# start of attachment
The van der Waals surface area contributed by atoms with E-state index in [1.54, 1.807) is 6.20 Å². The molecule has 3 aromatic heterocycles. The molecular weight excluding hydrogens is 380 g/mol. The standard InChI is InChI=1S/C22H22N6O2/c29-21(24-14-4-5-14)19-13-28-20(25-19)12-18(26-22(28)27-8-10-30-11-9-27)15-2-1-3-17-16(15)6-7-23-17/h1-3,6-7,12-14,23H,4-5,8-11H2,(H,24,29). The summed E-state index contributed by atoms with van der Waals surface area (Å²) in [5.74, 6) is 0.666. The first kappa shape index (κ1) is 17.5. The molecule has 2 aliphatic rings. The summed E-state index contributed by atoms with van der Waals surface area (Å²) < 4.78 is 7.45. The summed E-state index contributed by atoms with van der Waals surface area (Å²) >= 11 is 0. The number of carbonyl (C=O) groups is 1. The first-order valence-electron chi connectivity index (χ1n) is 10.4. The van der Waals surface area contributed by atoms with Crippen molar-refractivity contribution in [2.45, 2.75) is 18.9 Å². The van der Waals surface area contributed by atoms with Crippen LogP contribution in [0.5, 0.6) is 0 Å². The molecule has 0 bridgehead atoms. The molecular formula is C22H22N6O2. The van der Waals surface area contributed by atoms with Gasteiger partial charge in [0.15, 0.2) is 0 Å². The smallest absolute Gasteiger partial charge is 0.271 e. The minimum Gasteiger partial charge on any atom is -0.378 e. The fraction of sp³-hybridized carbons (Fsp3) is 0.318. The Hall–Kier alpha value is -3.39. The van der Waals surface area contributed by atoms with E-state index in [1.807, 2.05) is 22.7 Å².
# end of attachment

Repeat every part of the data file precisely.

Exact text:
The van der Waals surface area contributed by atoms with E-state index in [1.54, 1.807) is 6.20 Å². The molecule has 3 aromatic heterocycles. The molecular weight excluding hydrogens is 380 g/mol. The standard InChI is InChI=1S/C22H22N6O2/c29-21(24-14-4-5-14)19-13-28-20(25-19)12-18(26-22(28)27-8-10-30-11-9-27)15-2-1-3-17-16(15)6-7-23-17/h1-3,6-7,12-14,23H,4-5,8-11H2,(H,24,29). The summed E-state index contributed by atoms with van der Waals surface area (Å²) in [5.74, 6) is 0.666. The first kappa shape index (κ1) is 17.5. The molecule has 2 aliphatic rings. The summed E-state index contributed by atoms with van der Waals surface area (Å²) < 4.78 is 7.45. The summed E-state index contributed by atoms with van der Waals surface area (Å²) >= 11 is 0. The number of carbonyl (C=O) groups is 1. The first-order valence-electron chi connectivity index (χ1n) is 10.4. The van der Waals surface area contributed by atoms with Crippen molar-refractivity contribution in [2.45, 2.75) is 18.9 Å². The van der Waals surface area contributed by atoms with Crippen LogP contribution in [0.5, 0.6) is 0 Å². The molecule has 0 bridgehead atoms. The molecular formula is C22H22N6O2. The van der Waals surface area contributed by atoms with Gasteiger partial charge in [0.15, 0.2) is 0 Å². The smallest absolute Gasteiger partial charge is 0.271 e. The minimum Gasteiger partial charge on any atom is -0.378 e. The fraction of sp³-hybridized carbons (Fsp3) is 0.318. The Hall–Kier alpha value is -3.39. The van der Waals surface area contributed by atoms with E-state index in [1.807, 2.05) is 22.7 Å².